RaaS model continues to be adopted by criminals looking to maximize their ROI, new study indicates
The number of new ransomware families and unique variants has fallen over the last year, according to new research from WithSecure.
The company, formerly known as F-Secure Business, says in its latest Ransomware Threat Update (PDF) that the number of new families and unique variants appearing each year peaked around 2017, but stayed relatively stable for most of the second half of the last decade.
Last year, though, saw a significant drop in the amount of new ransomware families discovered by the researchers.
The main reason, says the firm, appears to be a consolidation of efforts by attackers, who are increasingly exploiting off-the-shelf Ransomware-as-a-Service (RaaS) packages.
“These days, cybercriminals are often operating as organisations, and they want to maximise their ROI,” Paolo Palumbo, vice president of WithSecure’s Tactical Defense Unit, tells The Daily Swig.
“In this sense, they are focusing their resources on getting a foothold in a victim’s system, rather than developing their own ransomware. People often forget that this isn’t a game of who makes the best ransomware – it’s about getting money out of victims.”
Rise of RaaS
Importantly, Palumbo says that the fall in the number of ransomware families doesn’t necessarily imply a fall in the number of attackers.
“Like many other businesses, cybercriminals are taking advantage of specialist tech vendors who prepare readily-available platforms to conduct these types of scams and attacks,” he says.
“But we shouldn’t assume it makes the users of these systems incompetent or any less expert.”
Ransomware was the most widespread threat type identified in 2021, accounting for nearly 17% of identified threats.
And WannaCry was the most prevalent ransomware family – by a considerable margin, accounting for more than half of non-generic ransomware detections.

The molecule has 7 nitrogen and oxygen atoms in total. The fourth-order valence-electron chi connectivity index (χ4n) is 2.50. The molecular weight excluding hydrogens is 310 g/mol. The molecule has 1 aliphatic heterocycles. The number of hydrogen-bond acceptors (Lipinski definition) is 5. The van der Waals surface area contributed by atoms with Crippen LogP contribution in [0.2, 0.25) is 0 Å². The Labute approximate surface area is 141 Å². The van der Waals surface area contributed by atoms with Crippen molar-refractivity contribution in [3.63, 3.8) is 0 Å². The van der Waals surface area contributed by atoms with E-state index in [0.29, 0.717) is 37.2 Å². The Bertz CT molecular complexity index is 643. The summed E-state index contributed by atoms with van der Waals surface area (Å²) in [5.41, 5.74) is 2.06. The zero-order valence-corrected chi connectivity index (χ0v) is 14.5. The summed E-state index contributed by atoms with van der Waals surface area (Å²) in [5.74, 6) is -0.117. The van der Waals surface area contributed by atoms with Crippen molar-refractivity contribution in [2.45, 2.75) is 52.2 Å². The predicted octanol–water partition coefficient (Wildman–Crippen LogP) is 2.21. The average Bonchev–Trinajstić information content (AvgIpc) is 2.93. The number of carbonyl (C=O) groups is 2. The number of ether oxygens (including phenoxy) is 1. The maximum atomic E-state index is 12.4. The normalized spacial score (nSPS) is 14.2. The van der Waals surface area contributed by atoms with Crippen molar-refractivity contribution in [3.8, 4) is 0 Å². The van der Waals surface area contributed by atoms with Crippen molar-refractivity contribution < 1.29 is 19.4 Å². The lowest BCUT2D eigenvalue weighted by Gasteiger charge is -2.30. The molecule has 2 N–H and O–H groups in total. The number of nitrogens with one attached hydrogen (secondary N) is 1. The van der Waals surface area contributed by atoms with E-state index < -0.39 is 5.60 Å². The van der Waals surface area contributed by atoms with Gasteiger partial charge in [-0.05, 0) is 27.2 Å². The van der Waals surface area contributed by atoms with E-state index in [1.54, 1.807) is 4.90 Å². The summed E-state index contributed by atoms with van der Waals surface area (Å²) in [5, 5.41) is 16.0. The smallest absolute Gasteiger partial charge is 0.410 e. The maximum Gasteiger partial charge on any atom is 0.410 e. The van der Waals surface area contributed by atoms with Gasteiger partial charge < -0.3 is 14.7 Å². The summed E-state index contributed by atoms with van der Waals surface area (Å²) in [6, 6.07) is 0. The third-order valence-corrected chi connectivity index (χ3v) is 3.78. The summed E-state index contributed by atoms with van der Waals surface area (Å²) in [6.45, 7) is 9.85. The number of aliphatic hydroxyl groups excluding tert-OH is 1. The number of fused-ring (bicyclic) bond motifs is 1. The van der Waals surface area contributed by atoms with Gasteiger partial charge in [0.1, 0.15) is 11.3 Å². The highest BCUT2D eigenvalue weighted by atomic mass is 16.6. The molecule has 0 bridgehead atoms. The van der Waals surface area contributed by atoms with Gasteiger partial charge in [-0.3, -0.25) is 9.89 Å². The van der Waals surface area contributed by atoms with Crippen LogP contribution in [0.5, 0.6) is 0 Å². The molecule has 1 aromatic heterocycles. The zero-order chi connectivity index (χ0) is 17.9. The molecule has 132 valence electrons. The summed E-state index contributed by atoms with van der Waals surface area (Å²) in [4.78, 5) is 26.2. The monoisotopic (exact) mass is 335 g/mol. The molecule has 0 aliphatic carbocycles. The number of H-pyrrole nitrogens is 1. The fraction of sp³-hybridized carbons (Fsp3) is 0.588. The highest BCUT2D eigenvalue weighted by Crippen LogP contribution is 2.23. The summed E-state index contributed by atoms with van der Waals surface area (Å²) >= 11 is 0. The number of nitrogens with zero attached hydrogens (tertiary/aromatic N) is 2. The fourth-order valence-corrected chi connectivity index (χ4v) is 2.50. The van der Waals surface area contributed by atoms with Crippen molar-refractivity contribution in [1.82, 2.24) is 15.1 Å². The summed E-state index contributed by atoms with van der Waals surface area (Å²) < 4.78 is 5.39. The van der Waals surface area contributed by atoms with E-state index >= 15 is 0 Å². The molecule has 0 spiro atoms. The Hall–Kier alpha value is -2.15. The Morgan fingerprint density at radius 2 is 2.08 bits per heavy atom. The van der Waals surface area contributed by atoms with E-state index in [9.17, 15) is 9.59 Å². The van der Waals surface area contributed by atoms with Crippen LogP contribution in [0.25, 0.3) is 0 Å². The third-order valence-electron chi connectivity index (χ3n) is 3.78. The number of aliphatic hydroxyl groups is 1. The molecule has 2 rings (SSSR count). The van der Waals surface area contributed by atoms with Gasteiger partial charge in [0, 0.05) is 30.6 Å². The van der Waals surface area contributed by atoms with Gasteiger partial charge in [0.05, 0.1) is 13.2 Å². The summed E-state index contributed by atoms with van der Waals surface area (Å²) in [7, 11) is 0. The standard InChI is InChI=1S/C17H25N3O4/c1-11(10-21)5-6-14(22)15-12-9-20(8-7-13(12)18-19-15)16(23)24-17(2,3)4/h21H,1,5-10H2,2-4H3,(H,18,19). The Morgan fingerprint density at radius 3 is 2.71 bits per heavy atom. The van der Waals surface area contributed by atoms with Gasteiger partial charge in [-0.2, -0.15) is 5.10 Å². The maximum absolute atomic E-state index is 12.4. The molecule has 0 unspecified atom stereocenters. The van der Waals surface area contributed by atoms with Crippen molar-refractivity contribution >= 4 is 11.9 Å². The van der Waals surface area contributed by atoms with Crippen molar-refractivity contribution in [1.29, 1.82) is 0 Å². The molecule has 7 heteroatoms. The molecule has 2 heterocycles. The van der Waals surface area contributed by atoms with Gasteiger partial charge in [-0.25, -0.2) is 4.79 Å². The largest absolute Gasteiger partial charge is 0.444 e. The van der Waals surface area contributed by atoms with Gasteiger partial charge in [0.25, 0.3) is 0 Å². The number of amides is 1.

This was followed by three RaaS families: GandCrab, REvil, and Phobos.
In terms of tactics, threat actors are increasingly finding new ways of extorting cash from victims, for example by stealing data before encryption and threatening to leak it, with Maze and REvil the most notable examples of what’s been dubbed ‘double extortion’.
Malicious Microsoft Office documents and downloads were the most commonly observed ransomware attack vectors in 2021, followed by exploiting vulnerabilities and accessing networks via exposed Remote Desktop Protocol (RDP) ports.
WithSecure points out that many of these vectors rely on unpatched vulnerabilities – particularly in internet-facing infrastructure – poor password hygiene, lack of multi-factor authentication to secure online accounts, and other weaknesses that organizations should be able to address.
Meanwhile, says Palumbo, governments have their part to play.
“The role of governments and agencies is extremely important and multi-faceted,” he says.
“They need to continue pushing the importance of cybersecurity education and hygiene for both individuals and organizations, making it more difficult for cybercriminals to take advantage and extort money.”